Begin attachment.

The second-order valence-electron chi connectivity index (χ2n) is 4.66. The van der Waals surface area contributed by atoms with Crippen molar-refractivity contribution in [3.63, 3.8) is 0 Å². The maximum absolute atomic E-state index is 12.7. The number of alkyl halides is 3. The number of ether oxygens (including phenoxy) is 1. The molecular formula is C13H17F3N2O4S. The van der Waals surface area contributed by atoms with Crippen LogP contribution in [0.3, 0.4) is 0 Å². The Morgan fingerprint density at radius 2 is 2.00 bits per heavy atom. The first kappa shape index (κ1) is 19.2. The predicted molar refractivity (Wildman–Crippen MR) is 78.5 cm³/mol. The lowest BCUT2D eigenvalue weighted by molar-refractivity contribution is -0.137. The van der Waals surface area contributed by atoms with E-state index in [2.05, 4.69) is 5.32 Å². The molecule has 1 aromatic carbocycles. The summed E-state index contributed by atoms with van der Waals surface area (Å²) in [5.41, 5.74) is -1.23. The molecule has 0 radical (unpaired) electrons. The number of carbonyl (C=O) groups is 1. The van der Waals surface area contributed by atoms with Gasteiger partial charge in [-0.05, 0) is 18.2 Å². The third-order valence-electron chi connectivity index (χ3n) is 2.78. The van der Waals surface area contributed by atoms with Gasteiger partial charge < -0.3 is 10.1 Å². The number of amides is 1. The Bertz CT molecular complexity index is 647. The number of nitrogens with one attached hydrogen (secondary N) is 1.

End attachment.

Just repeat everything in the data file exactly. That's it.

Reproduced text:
The second-order valence-electron chi connectivity index (χ2n) is 4.66. The van der Waals surface area contributed by atoms with Crippen molar-refractivity contribution in [3.63, 3.8) is 0 Å². The maximum absolute atomic E-state index is 12.7. The number of alkyl halides is 3. The number of ether oxygens (including phenoxy) is 1. The molecular formula is C13H17F3N2O4S. The van der Waals surface area contributed by atoms with Crippen LogP contribution in [0.3, 0.4) is 0 Å². The Morgan fingerprint density at radius 2 is 2.00 bits per heavy atom. The first kappa shape index (κ1) is 19.2. The predicted molar refractivity (Wildman–Crippen MR) is 78.5 cm³/mol. The lowest BCUT2D eigenvalue weighted by molar-refractivity contribution is -0.137. The van der Waals surface area contributed by atoms with E-state index in [2.05, 4.69) is 5.32 Å². The molecule has 1 aromatic carbocycles. The summed E-state index contributed by atoms with van der Waals surface area (Å²) in [5.41, 5.74) is -1.23. The molecule has 0 radical (unpaired) electrons. The number of carbonyl (C=O) groups is 1. The van der Waals surface area contributed by atoms with Gasteiger partial charge in [-0.05, 0) is 18.2 Å². The third-order valence-electron chi connectivity index (χ3n) is 2.78. The van der Waals surface area contributed by atoms with Gasteiger partial charge < -0.3 is 10.1 Å². The number of amides is 1. The Bertz CT molecular complexity index is 647. The number of nitrogens with one attached hydrogen (secondary N) is 1.